Credit: Julien Harneis.
Gender-based violence (GBV) is a profound problem in many countries of sub-Saharan Africa: in Rwanda, 35 percent of women have reported experiencing physical, sexual, or emotional violence from a spouse or partner; in Liberia, 49 percent of women experienced violence from an intimate partner. Yet, GBV is a global problem affecting women from all countries, races, ethnicities, and religions.
GBV is any act of violence that results in, or is likely to result in, physical, sexual, or psychological harm or suffering to women. It is often rooted in unequal power relations between men and women, and is therefore connected to social and economic inequality.
A growing body of evidence shows a correlation between GBV and land rights, though whether this correlation is positive or negative depends on context and culture. The majority of current research on the topic comes from India, and suggests a positive correlation. Secure land rights can increase a woman’s economic independence and bargaining power, thereby reducing her vulnerability to GBV. Further, secure land rights can empower women, and may give them more freedom to leave abusive relationships.
However, a few studies suggest a negative correlation between stronger land rights and GBV. These studies have found that in areas where traditional norms dominate, gains in women’s property ownership and employment status seemed to increase the risk of domestic violence. In some cases, a woman’s increased economic power might lead to violence from men seeking to reassert their dominance and power in the home.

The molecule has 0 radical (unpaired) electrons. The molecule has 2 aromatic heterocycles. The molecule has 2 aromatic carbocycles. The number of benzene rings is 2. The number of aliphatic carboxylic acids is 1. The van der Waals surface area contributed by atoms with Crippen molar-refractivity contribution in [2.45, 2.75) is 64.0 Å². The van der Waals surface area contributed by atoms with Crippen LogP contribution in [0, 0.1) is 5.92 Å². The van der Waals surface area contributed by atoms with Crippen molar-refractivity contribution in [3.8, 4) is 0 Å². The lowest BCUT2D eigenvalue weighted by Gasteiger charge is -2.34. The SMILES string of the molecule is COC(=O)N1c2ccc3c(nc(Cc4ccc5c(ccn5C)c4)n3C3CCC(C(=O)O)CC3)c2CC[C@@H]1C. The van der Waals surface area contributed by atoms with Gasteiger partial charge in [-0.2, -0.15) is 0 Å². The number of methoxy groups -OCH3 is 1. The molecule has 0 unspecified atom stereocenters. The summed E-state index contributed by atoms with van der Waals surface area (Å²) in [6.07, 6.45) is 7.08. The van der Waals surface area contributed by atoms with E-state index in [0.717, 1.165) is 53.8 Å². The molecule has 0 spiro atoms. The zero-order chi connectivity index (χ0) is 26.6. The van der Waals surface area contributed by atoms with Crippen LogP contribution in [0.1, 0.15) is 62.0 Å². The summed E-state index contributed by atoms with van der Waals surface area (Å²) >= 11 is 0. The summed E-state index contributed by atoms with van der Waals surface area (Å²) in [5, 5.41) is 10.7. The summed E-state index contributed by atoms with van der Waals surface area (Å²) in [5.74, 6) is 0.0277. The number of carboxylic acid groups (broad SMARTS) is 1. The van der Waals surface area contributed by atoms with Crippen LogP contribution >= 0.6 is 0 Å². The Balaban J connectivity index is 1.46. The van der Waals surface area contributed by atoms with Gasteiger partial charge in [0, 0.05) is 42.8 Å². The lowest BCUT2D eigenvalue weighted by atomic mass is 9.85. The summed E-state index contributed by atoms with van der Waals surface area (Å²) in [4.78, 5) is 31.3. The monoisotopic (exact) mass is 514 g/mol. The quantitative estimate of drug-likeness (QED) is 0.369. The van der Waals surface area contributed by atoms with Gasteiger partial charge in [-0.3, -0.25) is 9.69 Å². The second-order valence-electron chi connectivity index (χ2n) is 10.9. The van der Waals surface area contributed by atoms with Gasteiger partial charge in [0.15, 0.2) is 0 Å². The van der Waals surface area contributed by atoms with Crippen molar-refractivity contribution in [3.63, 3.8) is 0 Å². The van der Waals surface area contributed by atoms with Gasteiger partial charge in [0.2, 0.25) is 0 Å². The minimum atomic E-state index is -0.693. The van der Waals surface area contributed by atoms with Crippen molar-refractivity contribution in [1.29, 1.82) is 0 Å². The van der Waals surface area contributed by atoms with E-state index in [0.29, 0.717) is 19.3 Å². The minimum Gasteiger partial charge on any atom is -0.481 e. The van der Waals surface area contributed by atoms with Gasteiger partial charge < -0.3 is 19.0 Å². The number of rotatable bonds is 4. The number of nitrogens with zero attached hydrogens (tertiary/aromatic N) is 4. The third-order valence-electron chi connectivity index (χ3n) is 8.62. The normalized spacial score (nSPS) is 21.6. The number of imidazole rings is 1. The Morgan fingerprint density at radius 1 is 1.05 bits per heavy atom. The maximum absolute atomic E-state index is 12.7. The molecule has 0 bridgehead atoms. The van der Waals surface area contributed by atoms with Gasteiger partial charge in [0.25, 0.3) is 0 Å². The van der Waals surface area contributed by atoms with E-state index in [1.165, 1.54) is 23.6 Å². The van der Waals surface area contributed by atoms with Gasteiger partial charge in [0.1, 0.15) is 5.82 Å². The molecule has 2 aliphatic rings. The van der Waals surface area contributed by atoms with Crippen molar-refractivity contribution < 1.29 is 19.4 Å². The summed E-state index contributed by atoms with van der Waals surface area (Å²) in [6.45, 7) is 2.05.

The complexity outlined above is reflected in experiences in Rwanda and Liberia. In Rwanda, control over land and land disputes affecting women are correlated with intra-family GBV. Women who bring land disputes to local authorities are exposed to physical and emotional violence, often from their husband and his family. In Liberia, GBV in urban and per-urban areas is common and tolerated by local communities. There, women most commonly experienced GBV in relation to how household economic assets (including cash, housing, and moveable property) are divided.
The relationship between land and gender-based violence is complex and dependent on cultural contexts. Much more research is needed to better understand and address the challenge of GBV, particularly related to interventions focused on increasing women’s land tenure security.